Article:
The Economics of Prohibition

The Economics of Prohibition
Mark Thornton

University of Utah Press Salt Lake City

p. 3. I. cm. 5. : alk. Includes bibliographical references and index. HV5O88. Narcotics and crime—Economic aspects—United States. paper). Control of—Economic aspects— United States. ISBN 0-87480-375-6 (alk. 2. Mark. paper) 1. Prohibition—Economic aspects. Narcotics. Drug traffic—Economic aspects—United States. Prohibition—Economic aspects—United States. The economics of prohibition / Mark Thornton.T48 1991 338.4'336341'0973—dc2O 91-50333 CIP .Copyright © 1991 University of Utah Press All rights reserved o° The paper in this book meets the standards for permanence and durability established by the Committee on Production Guidelines for Book Longevity of the Council on Library Resources Library of Congress Cataloging-in-Publication Data Thornton. — ISBN 0-87480-379-9 (pbk. 4. Title.

Contents Foreword vii Acknowledgments Introduction 3 ix 9 1. ECONOMISTS AND PROHIBITION The Origins of the "Economics" of Prohibition In Defense of Prohibition 15 Prohibition's Blue Monday 23 The Economics of Heroin Prohibition 29 The Economics of Addiction 35 2. A THEORY OF PROHIBITION 71 The Basic Analytics of Prohibition 73 The Political Economy of Prohibition 84 4. THE ORIGINS OF PROHIBITION 39 11 The Prohibition of Alcohol 40 National Narcotics Prohibition 56 National Marijuana Prohibition 65 3. THE POTENCY OF ILLEGAL DRUGS 89 The Economics of Potency 92 Prohibition as a Tax 93 The Impact of Prohibition on Potency 95 Potency in Prohibited Markets 99 Alcohol Prohibition 100 The Prohibition of Marijuana: A Simple Test Beyond Cannabis 108 105 .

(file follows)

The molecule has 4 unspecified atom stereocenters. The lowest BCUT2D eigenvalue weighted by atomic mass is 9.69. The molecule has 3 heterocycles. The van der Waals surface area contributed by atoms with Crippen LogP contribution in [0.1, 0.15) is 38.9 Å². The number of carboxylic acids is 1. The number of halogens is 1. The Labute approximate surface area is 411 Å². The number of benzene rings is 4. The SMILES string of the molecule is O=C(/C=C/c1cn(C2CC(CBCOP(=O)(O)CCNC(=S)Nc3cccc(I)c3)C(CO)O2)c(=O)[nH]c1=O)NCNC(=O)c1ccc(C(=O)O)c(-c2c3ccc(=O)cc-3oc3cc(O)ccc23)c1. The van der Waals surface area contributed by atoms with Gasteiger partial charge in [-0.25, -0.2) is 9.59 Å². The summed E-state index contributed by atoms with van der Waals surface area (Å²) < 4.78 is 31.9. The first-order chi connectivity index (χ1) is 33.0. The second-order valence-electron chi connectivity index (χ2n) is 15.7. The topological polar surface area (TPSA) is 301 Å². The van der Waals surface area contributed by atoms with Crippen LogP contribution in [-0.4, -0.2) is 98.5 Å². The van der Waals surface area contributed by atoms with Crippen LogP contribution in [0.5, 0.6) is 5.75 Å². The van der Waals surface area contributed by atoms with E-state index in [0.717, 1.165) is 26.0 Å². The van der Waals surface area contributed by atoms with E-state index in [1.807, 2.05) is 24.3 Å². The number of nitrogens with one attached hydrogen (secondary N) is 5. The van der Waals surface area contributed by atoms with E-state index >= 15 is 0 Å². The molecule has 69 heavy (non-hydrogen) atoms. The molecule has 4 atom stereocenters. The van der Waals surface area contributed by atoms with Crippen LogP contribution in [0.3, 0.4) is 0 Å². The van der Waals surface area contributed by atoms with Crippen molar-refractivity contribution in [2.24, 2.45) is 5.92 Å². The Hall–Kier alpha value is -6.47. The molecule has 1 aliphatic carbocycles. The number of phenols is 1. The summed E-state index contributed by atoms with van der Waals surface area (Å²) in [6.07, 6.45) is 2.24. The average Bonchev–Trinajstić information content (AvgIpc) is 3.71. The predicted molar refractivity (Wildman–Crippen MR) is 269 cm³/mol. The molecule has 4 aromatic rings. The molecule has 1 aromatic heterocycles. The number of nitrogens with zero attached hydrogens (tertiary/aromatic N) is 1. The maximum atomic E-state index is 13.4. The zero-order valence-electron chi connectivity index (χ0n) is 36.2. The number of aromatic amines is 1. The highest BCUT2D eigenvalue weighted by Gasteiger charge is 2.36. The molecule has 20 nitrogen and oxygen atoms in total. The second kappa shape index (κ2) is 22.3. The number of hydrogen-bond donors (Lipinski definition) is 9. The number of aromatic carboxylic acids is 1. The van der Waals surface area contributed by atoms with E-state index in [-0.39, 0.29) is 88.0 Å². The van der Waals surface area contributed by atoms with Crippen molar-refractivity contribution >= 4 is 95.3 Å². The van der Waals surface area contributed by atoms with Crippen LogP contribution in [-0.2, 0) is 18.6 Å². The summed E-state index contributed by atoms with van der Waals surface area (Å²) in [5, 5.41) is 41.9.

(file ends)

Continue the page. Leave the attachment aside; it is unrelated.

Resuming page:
Average Potency of Marijuana. 1973-1984 106 6. Prohibition's Impact on the Heroin Addict's Budget Constraint 118 9. Federal Expenditures upon the Enforcement of Prohibition 100 5.1840-1919 104 . THE CORRUPTINGEFFECTS OF PROHIBITION 111 Crime 113 Corruption 126 6. 1970-1988 128 TABLES 1. Absenteeism Rates in a Delaware Gunpowder Plant 26 2. The Traditional Approach for Determining the Optimal Level of Prohibition Enforcement 76 3. Prohibition's Impact on (addict-related) Criminal Activity 119 10. Shipping the Good Apples to New York 94 4." 1916-1928 102 6.VI 5. Federal Convictions of Public Officials. The Effect of Prohibition on Alcohol Expenditures 103 7. THE REPEAL OF PROHIBITION 139 Is Effective Prohibition Possible? 142 Alternative Policy Regimes 146 The Free-Market Solution 149 The Extended Free-Market Solution 151 References 155 Index 167 FIGURES 1. Average Annual Percentage-Point Decline in Absenteeism in a Delaware Gunpowder Plant 29 3. Federal Budget for Enforcement of Drug Laws. The Process of Progressive Interventionism (and exit) 84 4. Per Capita Consumption of Alcoholic Beverages in Gallons. The Impact of Prohibition on the Consumption of Heroin 118 8. 1973-1984 108 7. Prohibition's Impact on the Consumer and Producer 74 2. Fisher's "Alcohol Price Index. Effect of Improved Technology for High-Potency Drug Production 92 5.